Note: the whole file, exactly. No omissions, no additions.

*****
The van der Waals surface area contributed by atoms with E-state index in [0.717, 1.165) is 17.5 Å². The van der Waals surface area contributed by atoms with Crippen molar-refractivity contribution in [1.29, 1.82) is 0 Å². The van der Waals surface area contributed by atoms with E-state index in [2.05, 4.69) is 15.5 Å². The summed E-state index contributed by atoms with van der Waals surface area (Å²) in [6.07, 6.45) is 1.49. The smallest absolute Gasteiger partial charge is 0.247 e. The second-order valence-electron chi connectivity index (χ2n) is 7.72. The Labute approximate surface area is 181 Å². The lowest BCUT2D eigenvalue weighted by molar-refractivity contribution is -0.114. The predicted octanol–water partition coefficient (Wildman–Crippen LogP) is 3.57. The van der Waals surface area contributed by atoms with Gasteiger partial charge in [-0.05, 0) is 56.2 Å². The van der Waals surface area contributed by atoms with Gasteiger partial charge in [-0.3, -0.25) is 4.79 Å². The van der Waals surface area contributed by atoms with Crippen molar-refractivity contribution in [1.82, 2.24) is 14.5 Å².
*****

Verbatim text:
The van der Waals surface area contributed by atoms with E-state index in [0.717, 1.165) is 17.5 Å². The van der Waals surface area contributed by atoms with Crippen molar-refractivity contribution in [1.29, 1.82) is 0 Å². The van der Waals surface area contributed by atoms with E-state index in [2.05, 4.69) is 15.5 Å². The summed E-state index contributed by atoms with van der Waals surface area (Å²) in [6.07, 6.45) is 1.49. The smallest absolute Gasteiger partial charge is 0.247 e. The second-order valence-electron chi connectivity index (χ2n) is 7.72. The Labute approximate surface area is 181 Å². The lowest BCUT2D eigenvalue weighted by molar-refractivity contribution is -0.114. The predicted octanol–water partition coefficient (Wildman–Crippen LogP) is 3.57. The van der Waals surface area contributed by atoms with Gasteiger partial charge in [-0.05, 0) is 56.2 Å². The van der Waals surface area contributed by atoms with Gasteiger partial charge in [-0.3, -0.25) is 4.79 Å². The van der Waals surface area contributed by atoms with Crippen molar-refractivity contribution in [1.82, 2.24) is 14.5 Å².